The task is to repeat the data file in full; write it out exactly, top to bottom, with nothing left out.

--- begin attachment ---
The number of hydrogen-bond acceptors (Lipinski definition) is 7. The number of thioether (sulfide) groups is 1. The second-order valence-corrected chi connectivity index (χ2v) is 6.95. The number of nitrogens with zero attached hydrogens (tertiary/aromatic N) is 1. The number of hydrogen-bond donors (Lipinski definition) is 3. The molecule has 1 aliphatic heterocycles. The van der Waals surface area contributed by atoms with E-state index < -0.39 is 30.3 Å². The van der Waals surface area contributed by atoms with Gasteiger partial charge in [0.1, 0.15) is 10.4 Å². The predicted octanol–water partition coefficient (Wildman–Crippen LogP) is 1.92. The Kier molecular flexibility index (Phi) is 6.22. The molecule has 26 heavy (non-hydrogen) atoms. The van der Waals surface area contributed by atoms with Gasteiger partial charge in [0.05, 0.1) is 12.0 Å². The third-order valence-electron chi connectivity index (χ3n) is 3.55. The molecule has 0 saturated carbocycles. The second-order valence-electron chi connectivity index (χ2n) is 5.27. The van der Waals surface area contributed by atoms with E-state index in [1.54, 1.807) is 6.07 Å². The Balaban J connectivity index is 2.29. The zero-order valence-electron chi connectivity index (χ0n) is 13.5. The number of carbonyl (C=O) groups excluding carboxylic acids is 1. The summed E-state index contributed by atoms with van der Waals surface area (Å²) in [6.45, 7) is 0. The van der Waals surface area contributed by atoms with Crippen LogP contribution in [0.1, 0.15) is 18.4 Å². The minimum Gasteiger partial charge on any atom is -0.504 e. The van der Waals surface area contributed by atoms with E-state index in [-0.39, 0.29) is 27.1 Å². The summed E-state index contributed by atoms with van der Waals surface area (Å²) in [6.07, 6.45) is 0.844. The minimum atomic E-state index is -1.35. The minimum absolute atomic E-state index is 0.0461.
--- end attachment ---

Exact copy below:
The number of hydrogen-bond acceptors (Lipinski definition) is 7. The number of thioether (sulfide) groups is 1. The second-order valence-corrected chi connectivity index (χ2v) is 6.95. The number of nitrogens with zero attached hydrogens (tertiary/aromatic N) is 1. The number of hydrogen-bond donors (Lipinski definition) is 3. The molecule has 1 aliphatic heterocycles. The van der Waals surface area contributed by atoms with E-state index < -0.39 is 30.3 Å². The van der Waals surface area contributed by atoms with Gasteiger partial charge in [0.1, 0.15) is 10.4 Å². The predicted octanol–water partition coefficient (Wildman–Crippen LogP) is 1.92. The Kier molecular flexibility index (Phi) is 6.22. The molecule has 26 heavy (non-hydrogen) atoms. The van der Waals surface area contributed by atoms with Gasteiger partial charge in [0.05, 0.1) is 12.0 Å². The third-order valence-electron chi connectivity index (χ3n) is 3.55. The molecule has 0 saturated carbocycles. The second-order valence-electron chi connectivity index (χ2n) is 5.27. The van der Waals surface area contributed by atoms with E-state index in [1.54, 1.807) is 6.07 Å². The Balaban J connectivity index is 2.29. The zero-order valence-electron chi connectivity index (χ0n) is 13.5. The number of carbonyl (C=O) groups excluding carboxylic acids is 1. The summed E-state index contributed by atoms with van der Waals surface area (Å²) in [6.45, 7) is 0. The van der Waals surface area contributed by atoms with Crippen LogP contribution in [0.1, 0.15) is 18.4 Å². The minimum Gasteiger partial charge on any atom is -0.504 e. The van der Waals surface area contributed by atoms with E-state index in [-0.39, 0.29) is 27.1 Å². The summed E-state index contributed by atoms with van der Waals surface area (Å²) in [6.07, 6.45) is 0.844. The minimum atomic E-state index is -1.35. The minimum absolute atomic E-state index is 0.0461.